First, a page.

Grid modernization: Alstom joins Navy Yard microgrid project

The Navy Yard grid modernization
More than US$1 billion has been invested in the naval base since its closure in 1991

In the US, Pennsylvania State University has signed an agreement with Alstom to create a centre of excellence for microgrids at The Navy Yard, a grid modernization project in Philadelphia.

The partnership follows the pair receiving government funding for microgrid research.

The US Department of Energy awarded Alstom a grant of US$1.2 million grant in 2014, and US$129 million to Penn State, a research university, in 2010.

The microgrid center will form part of the The Navy Yard, a 1,200-acre former naval shipyard, which has  been redeveloped into a business campus with more than 145 companies in the office, industrial, and R&D sectors occupying the 7 million square feet of space.

The idea is to make portions of the campus self-sufficient by combining distributed renewable resources and energy storage assets.

It will then be able to operate independently from the main grid in case of an outage due to extreme weather or other extraordinary events.

Neil Sharkey, vice president for research at Penn State, said the agreement places the university and its partners at the forefront of the nation’s efforts to develop technologies that will improve energy efficiency.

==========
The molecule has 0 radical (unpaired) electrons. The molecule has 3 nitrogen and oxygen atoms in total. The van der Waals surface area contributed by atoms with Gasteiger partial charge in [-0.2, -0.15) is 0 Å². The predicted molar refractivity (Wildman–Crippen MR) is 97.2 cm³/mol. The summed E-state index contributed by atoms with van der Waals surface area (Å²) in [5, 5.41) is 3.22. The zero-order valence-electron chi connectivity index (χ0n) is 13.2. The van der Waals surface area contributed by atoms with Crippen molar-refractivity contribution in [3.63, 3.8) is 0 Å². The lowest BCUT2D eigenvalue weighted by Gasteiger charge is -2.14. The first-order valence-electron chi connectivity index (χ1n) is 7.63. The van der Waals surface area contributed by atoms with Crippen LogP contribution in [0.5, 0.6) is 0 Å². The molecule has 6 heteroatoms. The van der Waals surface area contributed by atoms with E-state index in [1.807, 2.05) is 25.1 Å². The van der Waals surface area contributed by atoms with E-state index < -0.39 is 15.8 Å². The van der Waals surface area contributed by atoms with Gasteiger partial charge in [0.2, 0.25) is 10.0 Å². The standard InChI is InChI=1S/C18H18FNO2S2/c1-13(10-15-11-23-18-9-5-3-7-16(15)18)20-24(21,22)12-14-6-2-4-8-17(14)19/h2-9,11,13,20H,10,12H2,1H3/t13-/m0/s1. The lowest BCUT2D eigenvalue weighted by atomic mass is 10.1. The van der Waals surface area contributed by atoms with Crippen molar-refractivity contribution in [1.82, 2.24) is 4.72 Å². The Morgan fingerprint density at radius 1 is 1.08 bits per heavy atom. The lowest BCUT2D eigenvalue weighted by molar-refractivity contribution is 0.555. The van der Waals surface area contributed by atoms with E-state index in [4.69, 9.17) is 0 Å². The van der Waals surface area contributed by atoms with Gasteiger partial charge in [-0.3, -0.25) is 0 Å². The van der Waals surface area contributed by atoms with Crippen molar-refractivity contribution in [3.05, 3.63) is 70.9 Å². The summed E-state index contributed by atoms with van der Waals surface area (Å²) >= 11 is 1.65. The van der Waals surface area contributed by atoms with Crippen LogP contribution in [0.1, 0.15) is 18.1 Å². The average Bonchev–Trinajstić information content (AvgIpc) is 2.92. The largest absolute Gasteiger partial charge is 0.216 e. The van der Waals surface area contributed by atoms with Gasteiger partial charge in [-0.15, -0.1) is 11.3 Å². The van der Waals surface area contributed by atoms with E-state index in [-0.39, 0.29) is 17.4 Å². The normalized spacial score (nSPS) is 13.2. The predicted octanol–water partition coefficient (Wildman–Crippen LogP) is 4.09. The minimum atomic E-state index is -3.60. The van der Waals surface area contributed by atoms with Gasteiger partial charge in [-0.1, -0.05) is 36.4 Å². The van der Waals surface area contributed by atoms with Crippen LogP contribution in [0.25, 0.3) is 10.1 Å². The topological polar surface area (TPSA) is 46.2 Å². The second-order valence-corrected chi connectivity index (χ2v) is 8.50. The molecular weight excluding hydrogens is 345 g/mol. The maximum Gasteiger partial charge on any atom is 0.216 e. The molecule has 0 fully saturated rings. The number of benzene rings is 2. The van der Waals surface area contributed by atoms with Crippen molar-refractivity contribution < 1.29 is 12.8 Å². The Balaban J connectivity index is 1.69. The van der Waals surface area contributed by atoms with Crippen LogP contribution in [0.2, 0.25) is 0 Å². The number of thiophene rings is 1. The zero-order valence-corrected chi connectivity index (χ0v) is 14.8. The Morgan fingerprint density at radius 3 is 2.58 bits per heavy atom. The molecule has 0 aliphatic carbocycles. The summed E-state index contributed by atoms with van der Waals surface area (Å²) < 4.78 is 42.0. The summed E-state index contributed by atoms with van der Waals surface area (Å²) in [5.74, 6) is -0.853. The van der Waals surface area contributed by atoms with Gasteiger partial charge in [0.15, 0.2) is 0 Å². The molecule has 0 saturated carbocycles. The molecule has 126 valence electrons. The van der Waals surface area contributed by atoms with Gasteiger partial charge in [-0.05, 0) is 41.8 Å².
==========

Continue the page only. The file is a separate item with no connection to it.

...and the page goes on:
“We are working to spur real innovation and job growth, as well as boost the efficiency of current technologies.

“Energy efficiency is one of the easiest ways to improve our competitiveness and reduce costs.”

Alstom’s involvement in the project expands the company’s presence in the greater Philadelphia region, which is home to Alstom Grid’s North American headquarters and more than 100 employees.

Landis+Gyr is also involved in The Navy Yard project, supplying smart meters, as well as its Gridstream communications network, MDM software and cloud-based services.

Smart grid bilateral ties

In other smart grid news, the US-Brazil Science and Technology Joint Commission met this week to discuss how the two countries can advance co-operation on smart grids, renewable energy, greenhouse gas monitoring, a new synchrotron light accelerator in Brazil and biomedicine.

In a statement, the joint commission said it was looking forward to discussing how Brazilian and US scientists can collaborate with industry to bring electricity to those in rural areas who are not connected to the grid.

America’s GE last year opened a US$500 million global R&D center in Rio de Janeiro that will focus initially on the energy sector.